Testing the relationship between constant block reward and decreasing block reward

All POW coins except Bitcoin have decreasing block rewards($) for the past 5 years. I am starting a research to understand the relationship between constant block reward, decreasing block reward. I will update the data on the 21st of every 3 month.

Since Grin currently has the lowest block reward, I’ll take Grin as the x value. I will show the block rewards received by other coins over the value x.

The data for the first 4.5 years shows that the constant block reward creates weaker cryptocurrencies than the others because the value of the block rewards has decreased more relative to the others. That’s why, for the past week, I’ve been pointing out the wrong start. Now, time to test future.

If Grin’s block rewards approach or exceed others meaningfully, we will get a positive conclusion about the fixed block reward.

July 20, 2023

  • Grin: x

  • Dash: 14x

  • Xmr: 23x

  • Zec: 38x

  • Btc:8163x

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I think such researches are useful, but they need to be performed in the right way. Each of the selected coins has a different adoption today. To perform a fair research the coins would need to have the same starting points - marketcap, community sizes, same amount of miners, asic development and number of asics in production, same marketing etc. Also the experiment would need to be ran for at least 50 years imo.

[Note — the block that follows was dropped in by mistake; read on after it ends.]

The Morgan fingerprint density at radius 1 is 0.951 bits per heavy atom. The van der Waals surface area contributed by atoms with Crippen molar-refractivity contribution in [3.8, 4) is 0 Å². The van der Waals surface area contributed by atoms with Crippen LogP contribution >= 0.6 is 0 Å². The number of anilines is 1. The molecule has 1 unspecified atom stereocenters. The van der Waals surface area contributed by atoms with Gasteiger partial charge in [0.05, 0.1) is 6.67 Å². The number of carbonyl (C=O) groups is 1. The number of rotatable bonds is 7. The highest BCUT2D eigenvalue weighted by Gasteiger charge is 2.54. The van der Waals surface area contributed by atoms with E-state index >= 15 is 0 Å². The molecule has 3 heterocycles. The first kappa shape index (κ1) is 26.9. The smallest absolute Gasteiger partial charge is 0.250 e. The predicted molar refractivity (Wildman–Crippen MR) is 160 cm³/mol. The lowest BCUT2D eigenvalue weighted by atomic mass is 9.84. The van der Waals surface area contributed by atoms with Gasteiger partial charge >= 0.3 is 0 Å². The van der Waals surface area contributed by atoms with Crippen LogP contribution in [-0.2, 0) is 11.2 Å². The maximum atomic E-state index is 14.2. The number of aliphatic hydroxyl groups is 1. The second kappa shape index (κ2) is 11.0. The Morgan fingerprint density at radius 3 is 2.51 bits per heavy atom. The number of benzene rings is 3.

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No. If decreasing block reward is the problem, the block rewards($) of these cryptocurrencies should decrease over time. Opposite way, Grin should increase over time. Therefore, we don’t need the same starting point.

I think you’re ignoring too many factors. How long do you intend to run this research for?

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The purpose of a block reward is both to secure and to distribute. In the previous discussions I think it became clear enough why a linear emission is fair for current and future generations to have the same amount of grin being emitted they can buy, see this thread:

So let’s focus on the aspect of security for this research.

I think there is one major omission in this research, you only look at the absolute security of security. IMO it makes more sense to look at relative security
Relative security would be:
dollar_value_mined_coin / dollar_value_market_cap
In which case grin outperforms all coins after their first halving. I mean if there is little to be gained by an attack due to low value of a coin, proportionally, less security is needed assuming an attacker would be in it for the money only. An alternative method of calculating would be:
daily_volume_value /daily_emission_value
Also using this alternative way of calculating Grins relative security would outperform these other coins after their first halving.

Other factors that should not be ignored IMO are ASIC versus GPU and CPU minability. CPU and GPU mining provide much more opportunity for an attack since the attacker does not need to invest in hardware specific for a coin.

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If details would be needed, I would add.